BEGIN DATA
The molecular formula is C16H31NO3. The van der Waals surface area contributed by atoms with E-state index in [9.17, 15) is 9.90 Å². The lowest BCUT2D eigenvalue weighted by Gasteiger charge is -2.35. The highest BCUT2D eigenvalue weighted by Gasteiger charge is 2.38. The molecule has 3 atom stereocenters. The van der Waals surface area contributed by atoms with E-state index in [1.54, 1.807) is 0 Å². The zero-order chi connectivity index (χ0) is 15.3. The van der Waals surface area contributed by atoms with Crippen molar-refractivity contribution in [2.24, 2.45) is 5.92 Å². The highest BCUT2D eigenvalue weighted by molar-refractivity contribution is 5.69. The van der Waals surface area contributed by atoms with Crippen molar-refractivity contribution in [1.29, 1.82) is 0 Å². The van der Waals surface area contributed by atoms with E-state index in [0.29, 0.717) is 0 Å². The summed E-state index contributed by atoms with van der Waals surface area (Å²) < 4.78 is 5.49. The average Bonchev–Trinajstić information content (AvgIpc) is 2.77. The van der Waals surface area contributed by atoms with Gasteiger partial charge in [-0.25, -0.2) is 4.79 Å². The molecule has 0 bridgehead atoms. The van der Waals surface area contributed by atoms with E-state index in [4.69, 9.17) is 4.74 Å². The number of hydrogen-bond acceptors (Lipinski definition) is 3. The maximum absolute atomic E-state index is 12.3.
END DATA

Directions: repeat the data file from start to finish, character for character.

The molecular formula is C16H31NO3. The van der Waals surface area contributed by atoms with E-state index in [9.17, 15) is 9.90 Å². The lowest BCUT2D eigenvalue weighted by Gasteiger charge is -2.35. The highest BCUT2D eigenvalue weighted by Gasteiger charge is 2.38. The molecule has 3 atom stereocenters. The van der Waals surface area contributed by atoms with E-state index in [1.54, 1.807) is 0 Å². The zero-order chi connectivity index (χ0) is 15.3. The van der Waals surface area contributed by atoms with Crippen molar-refractivity contribution in [2.24, 2.45) is 5.92 Å². The highest BCUT2D eigenvalue weighted by molar-refractivity contribution is 5.69. The van der Waals surface area contributed by atoms with Crippen molar-refractivity contribution in [1.29, 1.82) is 0 Å². The van der Waals surface area contributed by atoms with E-state index in [0.29, 0.717) is 0 Å². The summed E-state index contributed by atoms with van der Waals surface area (Å²) < 4.78 is 5.49. The average Bonchev–Trinajstić information content (AvgIpc) is 2.77. The van der Waals surface area contributed by atoms with Gasteiger partial charge in [-0.25, -0.2) is 4.79 Å². The molecule has 0 bridgehead atoms. The van der Waals surface area contributed by atoms with E-state index in [4.69, 9.17) is 4.74 Å². The number of hydrogen-bond acceptors (Lipinski definition) is 3. The maximum absolute atomic E-state index is 12.3.